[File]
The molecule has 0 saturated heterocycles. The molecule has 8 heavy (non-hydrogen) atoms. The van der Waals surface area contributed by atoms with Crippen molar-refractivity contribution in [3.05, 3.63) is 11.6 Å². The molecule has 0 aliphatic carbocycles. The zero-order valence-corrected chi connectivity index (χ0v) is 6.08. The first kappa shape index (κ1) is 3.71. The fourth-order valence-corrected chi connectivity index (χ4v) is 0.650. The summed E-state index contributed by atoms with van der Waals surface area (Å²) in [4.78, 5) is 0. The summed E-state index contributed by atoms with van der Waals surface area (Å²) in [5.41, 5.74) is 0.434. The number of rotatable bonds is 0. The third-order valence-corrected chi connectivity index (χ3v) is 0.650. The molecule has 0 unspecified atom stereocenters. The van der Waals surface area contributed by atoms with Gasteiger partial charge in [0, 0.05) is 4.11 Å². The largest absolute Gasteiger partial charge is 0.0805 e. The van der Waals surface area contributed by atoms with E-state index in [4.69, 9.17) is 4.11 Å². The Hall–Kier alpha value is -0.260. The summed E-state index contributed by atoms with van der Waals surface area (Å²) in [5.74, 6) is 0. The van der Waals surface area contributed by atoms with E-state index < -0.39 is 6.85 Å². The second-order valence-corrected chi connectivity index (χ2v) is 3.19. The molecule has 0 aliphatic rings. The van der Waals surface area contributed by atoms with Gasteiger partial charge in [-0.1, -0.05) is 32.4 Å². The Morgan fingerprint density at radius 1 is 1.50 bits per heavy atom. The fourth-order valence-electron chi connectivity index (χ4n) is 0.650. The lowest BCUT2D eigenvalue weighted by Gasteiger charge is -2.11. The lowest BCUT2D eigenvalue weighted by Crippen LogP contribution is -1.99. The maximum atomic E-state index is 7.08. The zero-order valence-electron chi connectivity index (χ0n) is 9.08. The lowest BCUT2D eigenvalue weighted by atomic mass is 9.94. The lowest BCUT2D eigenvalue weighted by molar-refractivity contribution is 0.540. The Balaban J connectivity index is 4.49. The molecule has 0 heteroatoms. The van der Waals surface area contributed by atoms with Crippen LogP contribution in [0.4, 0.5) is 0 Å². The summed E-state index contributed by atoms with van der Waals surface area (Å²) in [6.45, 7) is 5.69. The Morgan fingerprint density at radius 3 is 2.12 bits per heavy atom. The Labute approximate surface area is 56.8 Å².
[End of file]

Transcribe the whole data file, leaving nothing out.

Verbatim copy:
The molecule has 0 saturated heterocycles. The molecule has 8 heavy (non-hydrogen) atoms. The van der Waals surface area contributed by atoms with Crippen molar-refractivity contribution in [3.05, 3.63) is 11.6 Å². The molecule has 0 aliphatic carbocycles. The zero-order valence-corrected chi connectivity index (χ0v) is 6.08. The first kappa shape index (κ1) is 3.71. The fourth-order valence-corrected chi connectivity index (χ4v) is 0.650. The summed E-state index contributed by atoms with van der Waals surface area (Å²) in [4.78, 5) is 0. The summed E-state index contributed by atoms with van der Waals surface area (Å²) in [5.41, 5.74) is 0.434. The number of rotatable bonds is 0. The third-order valence-corrected chi connectivity index (χ3v) is 0.650. The molecule has 0 unspecified atom stereocenters. The van der Waals surface area contributed by atoms with Gasteiger partial charge in [0, 0.05) is 4.11 Å². The largest absolute Gasteiger partial charge is 0.0805 e. The van der Waals surface area contributed by atoms with E-state index in [4.69, 9.17) is 4.11 Å². The Hall–Kier alpha value is -0.260. The summed E-state index contributed by atoms with van der Waals surface area (Å²) in [5.74, 6) is 0. The van der Waals surface area contributed by atoms with E-state index < -0.39 is 6.85 Å². The second-order valence-corrected chi connectivity index (χ2v) is 3.19. The molecule has 0 aliphatic rings. The van der Waals surface area contributed by atoms with Gasteiger partial charge in [-0.1, -0.05) is 32.4 Å². The Morgan fingerprint density at radius 1 is 1.50 bits per heavy atom. The fourth-order valence-electron chi connectivity index (χ4n) is 0.650. The lowest BCUT2D eigenvalue weighted by Gasteiger charge is -2.11. The lowest BCUT2D eigenvalue weighted by Crippen LogP contribution is -1.99. The maximum atomic E-state index is 7.08. The zero-order valence-electron chi connectivity index (χ0n) is 9.08. The lowest BCUT2D eigenvalue weighted by atomic mass is 9.94. The lowest BCUT2D eigenvalue weighted by molar-refractivity contribution is 0.540. The Balaban J connectivity index is 4.49. The molecule has 0 heteroatoms. The van der Waals surface area contributed by atoms with Crippen LogP contribution in [0.4, 0.5) is 0 Å². The summed E-state index contributed by atoms with van der Waals surface area (Å²) in [6.45, 7) is 5.69. The Morgan fingerprint density at radius 3 is 2.12 bits per heavy atom. The Labute approximate surface area is 56.8 Å².